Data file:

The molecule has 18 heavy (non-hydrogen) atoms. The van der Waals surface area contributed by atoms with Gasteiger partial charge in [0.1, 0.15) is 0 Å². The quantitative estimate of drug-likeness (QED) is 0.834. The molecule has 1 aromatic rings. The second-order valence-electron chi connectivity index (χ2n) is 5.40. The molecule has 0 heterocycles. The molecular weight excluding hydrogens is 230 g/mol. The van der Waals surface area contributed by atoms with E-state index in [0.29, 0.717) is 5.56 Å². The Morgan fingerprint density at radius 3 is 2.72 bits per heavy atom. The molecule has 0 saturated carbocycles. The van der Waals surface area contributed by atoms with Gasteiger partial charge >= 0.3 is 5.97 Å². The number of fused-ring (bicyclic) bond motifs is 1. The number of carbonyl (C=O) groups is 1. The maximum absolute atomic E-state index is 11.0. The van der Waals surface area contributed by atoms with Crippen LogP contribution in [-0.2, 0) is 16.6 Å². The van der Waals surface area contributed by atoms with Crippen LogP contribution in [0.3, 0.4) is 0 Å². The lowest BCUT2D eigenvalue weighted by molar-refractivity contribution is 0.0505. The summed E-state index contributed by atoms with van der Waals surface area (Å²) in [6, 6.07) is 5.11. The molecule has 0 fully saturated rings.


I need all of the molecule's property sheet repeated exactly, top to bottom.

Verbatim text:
The molecule has 18 heavy (non-hydrogen) atoms. The van der Waals surface area contributed by atoms with Gasteiger partial charge in [0.1, 0.15) is 0 Å². The quantitative estimate of drug-likeness (QED) is 0.834. The molecule has 1 aromatic rings. The second-order valence-electron chi connectivity index (χ2n) is 5.40. The molecule has 0 heterocycles. The molecular weight excluding hydrogens is 230 g/mol. The van der Waals surface area contributed by atoms with E-state index in [0.29, 0.717) is 5.56 Å². The Morgan fingerprint density at radius 3 is 2.72 bits per heavy atom. The molecule has 0 saturated carbocycles. The van der Waals surface area contributed by atoms with Gasteiger partial charge >= 0.3 is 5.97 Å². The number of fused-ring (bicyclic) bond motifs is 1. The number of carbonyl (C=O) groups is 1. The maximum absolute atomic E-state index is 11.0. The van der Waals surface area contributed by atoms with Crippen LogP contribution in [-0.2, 0) is 16.6 Å². The van der Waals surface area contributed by atoms with Crippen LogP contribution in [0.3, 0.4) is 0 Å². The lowest BCUT2D eigenvalue weighted by molar-refractivity contribution is 0.0505. The summed E-state index contributed by atoms with van der Waals surface area (Å²) in [6, 6.07) is 5.11. The molecule has 0 fully saturated rings.